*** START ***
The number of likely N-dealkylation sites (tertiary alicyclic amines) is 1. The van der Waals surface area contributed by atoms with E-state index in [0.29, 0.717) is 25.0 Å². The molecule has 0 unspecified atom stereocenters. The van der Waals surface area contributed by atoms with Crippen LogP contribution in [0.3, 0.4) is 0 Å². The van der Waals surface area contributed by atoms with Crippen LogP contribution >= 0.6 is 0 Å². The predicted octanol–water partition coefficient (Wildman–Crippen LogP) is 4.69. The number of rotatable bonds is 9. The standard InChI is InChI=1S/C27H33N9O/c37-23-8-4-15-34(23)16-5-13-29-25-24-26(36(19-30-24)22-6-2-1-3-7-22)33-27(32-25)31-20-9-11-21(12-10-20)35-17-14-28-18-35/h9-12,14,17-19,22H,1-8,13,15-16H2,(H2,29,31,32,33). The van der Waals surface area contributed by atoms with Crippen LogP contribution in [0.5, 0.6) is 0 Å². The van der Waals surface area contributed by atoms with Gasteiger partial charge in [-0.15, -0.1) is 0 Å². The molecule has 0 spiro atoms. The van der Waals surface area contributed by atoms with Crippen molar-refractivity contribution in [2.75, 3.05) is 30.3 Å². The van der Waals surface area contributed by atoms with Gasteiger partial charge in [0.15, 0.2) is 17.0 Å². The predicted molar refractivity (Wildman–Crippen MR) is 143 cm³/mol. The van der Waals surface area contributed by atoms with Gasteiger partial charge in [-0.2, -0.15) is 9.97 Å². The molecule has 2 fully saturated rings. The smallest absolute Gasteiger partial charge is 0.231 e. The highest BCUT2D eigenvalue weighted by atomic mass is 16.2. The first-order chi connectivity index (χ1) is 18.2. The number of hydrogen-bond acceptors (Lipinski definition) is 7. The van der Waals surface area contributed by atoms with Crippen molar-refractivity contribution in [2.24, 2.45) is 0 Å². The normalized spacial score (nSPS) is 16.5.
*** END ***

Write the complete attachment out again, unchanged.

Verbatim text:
The number of likely N-dealkylation sites (tertiary alicyclic amines) is 1. The van der Waals surface area contributed by atoms with E-state index in [0.29, 0.717) is 25.0 Å². The molecule has 0 unspecified atom stereocenters. The van der Waals surface area contributed by atoms with Crippen LogP contribution in [0.3, 0.4) is 0 Å². The van der Waals surface area contributed by atoms with Crippen LogP contribution >= 0.6 is 0 Å². The predicted octanol–water partition coefficient (Wildman–Crippen LogP) is 4.69. The number of rotatable bonds is 9. The standard InChI is InChI=1S/C27H33N9O/c37-23-8-4-15-34(23)16-5-13-29-25-24-26(36(19-30-24)22-6-2-1-3-7-22)33-27(32-25)31-20-9-11-21(12-10-20)35-17-14-28-18-35/h9-12,14,17-19,22H,1-8,13,15-16H2,(H2,29,31,32,33). The van der Waals surface area contributed by atoms with Crippen LogP contribution in [0.5, 0.6) is 0 Å². The van der Waals surface area contributed by atoms with Gasteiger partial charge in [-0.15, -0.1) is 0 Å². The molecule has 0 spiro atoms. The van der Waals surface area contributed by atoms with Crippen molar-refractivity contribution in [2.75, 3.05) is 30.3 Å². The van der Waals surface area contributed by atoms with Gasteiger partial charge in [0.15, 0.2) is 17.0 Å². The predicted molar refractivity (Wildman–Crippen MR) is 143 cm³/mol. The van der Waals surface area contributed by atoms with Gasteiger partial charge in [-0.2, -0.15) is 9.97 Å². The molecule has 2 fully saturated rings. The smallest absolute Gasteiger partial charge is 0.231 e. The highest BCUT2D eigenvalue weighted by atomic mass is 16.2. The first-order chi connectivity index (χ1) is 18.2. The number of hydrogen-bond acceptors (Lipinski definition) is 7. The van der Waals surface area contributed by atoms with Crippen molar-refractivity contribution in [2.24, 2.45) is 0 Å². The normalized spacial score (nSPS) is 16.5.